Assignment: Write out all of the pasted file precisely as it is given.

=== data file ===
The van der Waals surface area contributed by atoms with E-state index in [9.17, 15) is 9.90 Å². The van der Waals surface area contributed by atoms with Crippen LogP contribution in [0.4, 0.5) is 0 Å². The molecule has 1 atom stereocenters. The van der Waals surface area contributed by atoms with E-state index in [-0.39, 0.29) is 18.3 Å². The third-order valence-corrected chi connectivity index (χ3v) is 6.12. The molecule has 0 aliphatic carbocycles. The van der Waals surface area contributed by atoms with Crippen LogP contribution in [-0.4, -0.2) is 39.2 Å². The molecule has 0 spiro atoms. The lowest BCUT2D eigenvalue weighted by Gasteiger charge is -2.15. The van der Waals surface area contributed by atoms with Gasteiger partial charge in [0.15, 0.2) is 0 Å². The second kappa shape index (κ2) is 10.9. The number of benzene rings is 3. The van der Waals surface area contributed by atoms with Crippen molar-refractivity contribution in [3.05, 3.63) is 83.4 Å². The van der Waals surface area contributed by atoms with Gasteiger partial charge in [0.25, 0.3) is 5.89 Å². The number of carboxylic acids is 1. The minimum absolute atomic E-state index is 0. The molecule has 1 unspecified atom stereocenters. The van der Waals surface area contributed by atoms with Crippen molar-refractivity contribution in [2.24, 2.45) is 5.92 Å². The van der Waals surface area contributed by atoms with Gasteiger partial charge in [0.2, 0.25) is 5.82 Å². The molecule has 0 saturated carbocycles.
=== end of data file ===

The van der Waals surface area contributed by atoms with E-state index in [9.17, 15) is 9.90 Å². The van der Waals surface area contributed by atoms with Crippen LogP contribution in [0.4, 0.5) is 0 Å². The molecule has 1 atom stereocenters. The van der Waals surface area contributed by atoms with E-state index in [-0.39, 0.29) is 18.3 Å². The third-order valence-corrected chi connectivity index (χ3v) is 6.12. The molecule has 0 aliphatic carbocycles. The van der Waals surface area contributed by atoms with Crippen LogP contribution in [-0.4, -0.2) is 39.2 Å². The molecule has 0 spiro atoms. The lowest BCUT2D eigenvalue weighted by Gasteiger charge is -2.15. The van der Waals surface area contributed by atoms with Gasteiger partial charge in [0.15, 0.2) is 0 Å². The second kappa shape index (κ2) is 10.9. The number of benzene rings is 3. The van der Waals surface area contributed by atoms with Crippen molar-refractivity contribution in [3.05, 3.63) is 83.4 Å². The van der Waals surface area contributed by atoms with Gasteiger partial charge in [0.25, 0.3) is 5.89 Å². The number of carboxylic acids is 1. The minimum absolute atomic E-state index is 0. The molecule has 1 unspecified atom stereocenters. The van der Waals surface area contributed by atoms with Crippen molar-refractivity contribution in [2.24, 2.45) is 5.92 Å². The van der Waals surface area contributed by atoms with Gasteiger partial charge in [0.2, 0.25) is 5.82 Å². The molecule has 0 saturated carbocycles.